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Preferences in Joining Extra Curricular Activities and Its Relationship to the Academic Performance

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PREFERENCES IN JOINING EXTRA CURRICULAR ACTIVITIES AND ITS RELATIONSHIP TO THE ACADEMIC PERFORMNCE OF THE FIRST YEAR MEDICAL TECHNOLOGY STUDENTS

In Partial Fulfillment of the Subject English 2

By:
Constantino, Monette
Lagasca, Jorenda Joyce
Mizal, Ma. Janeal
Montillana, Janine Mae
Munez, Alleanna
Pielago, Minda

March 2011

CHAPTER I
THE PROBLEM AND ITS BACKGROUND

Introduction

Extracurricular activities are activities performed by students that fall outside the realm of the normal curriculum of school or university education. Extracurricular activities exist at all levels of education, from 4th-6th, junior high/high school, college and university education. Such activities are generally voluntary as opposed to mandatory, non-paying, social, philanthropic as opposed to scholastic, and involve others of the same age. Students often organize and direct these activities under faculty sponsorship, although student-led initiatives, such as independent newspapers, are common.

The extra curriculum made its first appearance in American colleges in the nineteenth century. It complemented the curriculum as much as subverted it. The students found in it a kind of laboratory for practical and vocational interests. The first extracurricular activities were student literary societies (which had roots in the previous century at Harvard and Yale), debate clubs, and by mid-century, Greek letter fraternities and sororities. Students also initiated and organized the early athletic programs on American college campuses. Literary societies were on the decline by the turn of the twentieth century, and some educators felt that less desirable extracurricular activities were now distracting students from their curricular responsibilities. Intercollegiate athletics soon became the dominant element in the extra curriculum in most American colleges and high schools.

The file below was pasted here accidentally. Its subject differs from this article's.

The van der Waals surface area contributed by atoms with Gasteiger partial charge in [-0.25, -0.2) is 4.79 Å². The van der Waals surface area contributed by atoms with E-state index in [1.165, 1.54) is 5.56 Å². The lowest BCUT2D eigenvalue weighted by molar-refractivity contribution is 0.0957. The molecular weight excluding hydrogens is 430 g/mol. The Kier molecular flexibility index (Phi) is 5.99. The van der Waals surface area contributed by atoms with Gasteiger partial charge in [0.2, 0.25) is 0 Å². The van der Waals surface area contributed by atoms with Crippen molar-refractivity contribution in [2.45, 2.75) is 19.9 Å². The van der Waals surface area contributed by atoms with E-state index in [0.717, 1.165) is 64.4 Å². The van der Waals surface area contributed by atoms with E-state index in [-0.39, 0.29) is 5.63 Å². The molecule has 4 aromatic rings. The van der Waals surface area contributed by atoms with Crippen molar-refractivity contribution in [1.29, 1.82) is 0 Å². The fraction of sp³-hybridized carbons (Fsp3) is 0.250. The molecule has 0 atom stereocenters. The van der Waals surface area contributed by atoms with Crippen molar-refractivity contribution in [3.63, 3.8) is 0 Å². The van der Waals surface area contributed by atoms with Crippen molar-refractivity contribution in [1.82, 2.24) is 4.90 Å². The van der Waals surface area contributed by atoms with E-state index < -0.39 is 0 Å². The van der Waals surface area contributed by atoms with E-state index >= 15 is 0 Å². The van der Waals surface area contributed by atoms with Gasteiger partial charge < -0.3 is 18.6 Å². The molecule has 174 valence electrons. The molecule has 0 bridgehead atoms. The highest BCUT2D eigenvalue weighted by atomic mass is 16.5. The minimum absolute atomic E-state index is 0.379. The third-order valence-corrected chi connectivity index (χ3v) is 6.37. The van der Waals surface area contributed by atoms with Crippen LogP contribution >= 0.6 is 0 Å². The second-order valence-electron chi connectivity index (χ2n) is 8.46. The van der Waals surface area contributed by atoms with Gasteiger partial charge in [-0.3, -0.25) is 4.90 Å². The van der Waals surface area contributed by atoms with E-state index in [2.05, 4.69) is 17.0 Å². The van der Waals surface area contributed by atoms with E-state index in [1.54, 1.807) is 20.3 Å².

Such activities as school newspaper and interschool...